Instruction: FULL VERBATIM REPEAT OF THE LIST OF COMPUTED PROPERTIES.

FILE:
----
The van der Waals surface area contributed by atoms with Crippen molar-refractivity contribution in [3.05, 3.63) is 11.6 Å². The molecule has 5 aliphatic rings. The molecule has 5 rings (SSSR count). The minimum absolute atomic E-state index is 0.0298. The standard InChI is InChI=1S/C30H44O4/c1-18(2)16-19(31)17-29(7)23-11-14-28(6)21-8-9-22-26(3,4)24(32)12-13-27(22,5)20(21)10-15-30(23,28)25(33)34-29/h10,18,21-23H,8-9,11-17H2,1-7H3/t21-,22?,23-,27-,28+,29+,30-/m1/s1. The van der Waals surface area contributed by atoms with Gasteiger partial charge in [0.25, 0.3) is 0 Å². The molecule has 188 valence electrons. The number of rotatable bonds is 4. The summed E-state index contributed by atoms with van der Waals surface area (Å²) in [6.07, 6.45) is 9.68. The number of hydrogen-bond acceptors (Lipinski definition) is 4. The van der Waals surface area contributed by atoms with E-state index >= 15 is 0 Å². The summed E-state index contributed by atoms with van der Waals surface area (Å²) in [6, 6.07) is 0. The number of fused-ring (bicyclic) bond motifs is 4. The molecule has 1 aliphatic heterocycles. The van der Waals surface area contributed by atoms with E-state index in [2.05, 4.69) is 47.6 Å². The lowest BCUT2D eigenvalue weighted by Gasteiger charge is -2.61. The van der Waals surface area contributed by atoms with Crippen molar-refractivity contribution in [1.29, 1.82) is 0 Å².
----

The van der Waals surface area contributed by atoms with Crippen molar-refractivity contribution in [3.05, 3.63) is 11.6 Å². The molecule has 5 aliphatic rings. The molecule has 5 rings (SSSR count). The minimum absolute atomic E-state index is 0.0298. The standard InChI is InChI=1S/C30H44O4/c1-18(2)16-19(31)17-29(7)23-11-14-28(6)21-8-9-22-26(3,4)24(32)12-13-27(22,5)20(21)10-15-30(23,28)25(33)34-29/h10,18,21-23H,8-9,11-17H2,1-7H3/t21-,22?,23-,27-,28+,29+,30-/m1/s1. The van der Waals surface area contributed by atoms with Gasteiger partial charge in [0.25, 0.3) is 0 Å². The molecule has 188 valence electrons. The number of rotatable bonds is 4. The summed E-state index contributed by atoms with van der Waals surface area (Å²) in [6.07, 6.45) is 9.68. The number of hydrogen-bond acceptors (Lipinski definition) is 4. The van der Waals surface area contributed by atoms with E-state index >= 15 is 0 Å². The summed E-state index contributed by atoms with van der Waals surface area (Å²) in [6, 6.07) is 0. The number of fused-ring (bicyclic) bond motifs is 4. The molecule has 1 aliphatic heterocycles. The van der Waals surface area contributed by atoms with E-state index in [2.05, 4.69) is 47.6 Å². The lowest BCUT2D eigenvalue weighted by Gasteiger charge is -2.61. The van der Waals surface area contributed by atoms with Crippen molar-refractivity contribution in [1.29, 1.82) is 0 Å².